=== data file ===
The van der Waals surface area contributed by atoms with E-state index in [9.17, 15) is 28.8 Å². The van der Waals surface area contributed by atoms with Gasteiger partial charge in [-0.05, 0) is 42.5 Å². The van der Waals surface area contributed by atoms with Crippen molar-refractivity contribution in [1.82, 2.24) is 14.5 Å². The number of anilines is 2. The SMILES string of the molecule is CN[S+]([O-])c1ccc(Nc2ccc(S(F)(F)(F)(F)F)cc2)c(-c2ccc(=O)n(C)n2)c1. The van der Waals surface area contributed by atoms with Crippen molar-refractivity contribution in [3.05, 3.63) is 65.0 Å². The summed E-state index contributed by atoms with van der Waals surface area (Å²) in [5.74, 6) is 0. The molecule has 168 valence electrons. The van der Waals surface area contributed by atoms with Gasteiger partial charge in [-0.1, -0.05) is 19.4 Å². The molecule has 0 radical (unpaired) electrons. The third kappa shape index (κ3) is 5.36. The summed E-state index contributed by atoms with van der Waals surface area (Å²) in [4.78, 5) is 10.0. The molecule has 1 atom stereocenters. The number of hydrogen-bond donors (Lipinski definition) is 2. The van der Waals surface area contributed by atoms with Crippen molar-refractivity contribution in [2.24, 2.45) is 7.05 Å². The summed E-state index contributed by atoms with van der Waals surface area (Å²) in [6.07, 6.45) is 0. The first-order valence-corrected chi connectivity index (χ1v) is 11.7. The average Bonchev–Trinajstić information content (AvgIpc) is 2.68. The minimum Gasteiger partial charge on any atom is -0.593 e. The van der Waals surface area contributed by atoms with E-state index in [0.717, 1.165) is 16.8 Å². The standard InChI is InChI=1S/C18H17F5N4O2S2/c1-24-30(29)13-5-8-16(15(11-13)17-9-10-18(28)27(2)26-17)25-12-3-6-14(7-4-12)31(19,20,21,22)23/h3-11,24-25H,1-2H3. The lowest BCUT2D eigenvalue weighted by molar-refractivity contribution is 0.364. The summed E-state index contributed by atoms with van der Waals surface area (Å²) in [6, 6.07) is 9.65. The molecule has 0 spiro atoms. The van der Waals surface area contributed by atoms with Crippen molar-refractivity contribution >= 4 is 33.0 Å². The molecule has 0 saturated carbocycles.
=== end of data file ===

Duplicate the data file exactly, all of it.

The van der Waals surface area contributed by atoms with E-state index in [9.17, 15) is 28.8 Å². The van der Waals surface area contributed by atoms with Gasteiger partial charge in [-0.05, 0) is 42.5 Å². The van der Waals surface area contributed by atoms with Crippen molar-refractivity contribution in [1.82, 2.24) is 14.5 Å². The number of anilines is 2. The SMILES string of the molecule is CN[S+]([O-])c1ccc(Nc2ccc(S(F)(F)(F)(F)F)cc2)c(-c2ccc(=O)n(C)n2)c1. The van der Waals surface area contributed by atoms with Crippen molar-refractivity contribution in [3.05, 3.63) is 65.0 Å². The summed E-state index contributed by atoms with van der Waals surface area (Å²) in [5.74, 6) is 0. The molecule has 168 valence electrons. The van der Waals surface area contributed by atoms with Gasteiger partial charge in [-0.1, -0.05) is 19.4 Å². The molecule has 0 radical (unpaired) electrons. The third kappa shape index (κ3) is 5.36. The summed E-state index contributed by atoms with van der Waals surface area (Å²) in [4.78, 5) is 10.0. The molecule has 1 atom stereocenters. The number of hydrogen-bond donors (Lipinski definition) is 2. The van der Waals surface area contributed by atoms with Crippen molar-refractivity contribution in [2.24, 2.45) is 7.05 Å². The summed E-state index contributed by atoms with van der Waals surface area (Å²) in [6.07, 6.45) is 0. The first-order valence-corrected chi connectivity index (χ1v) is 11.7. The average Bonchev–Trinajstić information content (AvgIpc) is 2.68. The minimum Gasteiger partial charge on any atom is -0.593 e. The van der Waals surface area contributed by atoms with E-state index in [0.717, 1.165) is 16.8 Å². The standard InChI is InChI=1S/C18H17F5N4O2S2/c1-24-30(29)13-5-8-16(15(11-13)17-9-10-18(28)27(2)26-17)25-12-3-6-14(7-4-12)31(19,20,21,22)23/h3-11,24-25H,1-2H3. The lowest BCUT2D eigenvalue weighted by molar-refractivity contribution is 0.364. The summed E-state index contributed by atoms with van der Waals surface area (Å²) in [6, 6.07) is 9.65. The molecule has 0 spiro atoms. The van der Waals surface area contributed by atoms with Crippen molar-refractivity contribution >= 4 is 33.0 Å². The molecule has 0 saturated carbocycles.